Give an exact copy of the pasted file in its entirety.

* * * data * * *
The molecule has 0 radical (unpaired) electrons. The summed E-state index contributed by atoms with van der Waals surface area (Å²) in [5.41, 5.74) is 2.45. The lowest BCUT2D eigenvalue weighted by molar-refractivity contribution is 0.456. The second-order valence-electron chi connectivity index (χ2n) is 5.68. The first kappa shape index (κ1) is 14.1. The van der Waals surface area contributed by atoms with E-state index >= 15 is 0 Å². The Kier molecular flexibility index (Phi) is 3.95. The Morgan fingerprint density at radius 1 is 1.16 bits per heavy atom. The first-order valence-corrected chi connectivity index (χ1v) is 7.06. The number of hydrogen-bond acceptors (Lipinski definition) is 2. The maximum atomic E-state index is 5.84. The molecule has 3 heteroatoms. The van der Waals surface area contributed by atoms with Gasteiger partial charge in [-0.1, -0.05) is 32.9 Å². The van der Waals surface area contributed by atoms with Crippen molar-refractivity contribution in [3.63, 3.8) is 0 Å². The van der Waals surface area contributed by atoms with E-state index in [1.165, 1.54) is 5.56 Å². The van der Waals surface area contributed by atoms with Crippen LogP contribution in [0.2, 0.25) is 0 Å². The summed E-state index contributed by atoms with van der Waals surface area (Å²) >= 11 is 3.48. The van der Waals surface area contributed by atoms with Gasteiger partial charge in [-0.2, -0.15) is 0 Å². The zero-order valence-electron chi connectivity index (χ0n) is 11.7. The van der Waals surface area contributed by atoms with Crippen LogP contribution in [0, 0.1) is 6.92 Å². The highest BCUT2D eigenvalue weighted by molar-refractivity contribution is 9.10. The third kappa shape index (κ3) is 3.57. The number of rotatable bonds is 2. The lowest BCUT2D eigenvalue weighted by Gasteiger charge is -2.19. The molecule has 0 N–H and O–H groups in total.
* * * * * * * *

The molecule has 0 radical (unpaired) electrons. The summed E-state index contributed by atoms with van der Waals surface area (Å²) in [5.41, 5.74) is 2.45. The lowest BCUT2D eigenvalue weighted by molar-refractivity contribution is 0.456. The second-order valence-electron chi connectivity index (χ2n) is 5.68. The first kappa shape index (κ1) is 14.1. The van der Waals surface area contributed by atoms with E-state index >= 15 is 0 Å². The Kier molecular flexibility index (Phi) is 3.95. The Morgan fingerprint density at radius 1 is 1.16 bits per heavy atom. The first-order valence-corrected chi connectivity index (χ1v) is 7.06. The number of hydrogen-bond acceptors (Lipinski definition) is 2. The maximum atomic E-state index is 5.84. The molecule has 3 heteroatoms. The van der Waals surface area contributed by atoms with Gasteiger partial charge in [-0.1, -0.05) is 32.9 Å². The van der Waals surface area contributed by atoms with Crippen molar-refractivity contribution in [3.63, 3.8) is 0 Å². The van der Waals surface area contributed by atoms with E-state index in [1.165, 1.54) is 5.56 Å². The van der Waals surface area contributed by atoms with Crippen LogP contribution in [0.2, 0.25) is 0 Å². The summed E-state index contributed by atoms with van der Waals surface area (Å²) >= 11 is 3.48. The van der Waals surface area contributed by atoms with Gasteiger partial charge in [-0.2, -0.15) is 0 Å². The zero-order valence-electron chi connectivity index (χ0n) is 11.7. The van der Waals surface area contributed by atoms with Crippen LogP contribution in [0, 0.1) is 6.92 Å². The highest BCUT2D eigenvalue weighted by molar-refractivity contribution is 9.10. The third kappa shape index (κ3) is 3.57. The number of rotatable bonds is 2. The lowest BCUT2D eigenvalue weighted by Gasteiger charge is -2.19. The molecule has 0 N–H and O–H groups in total.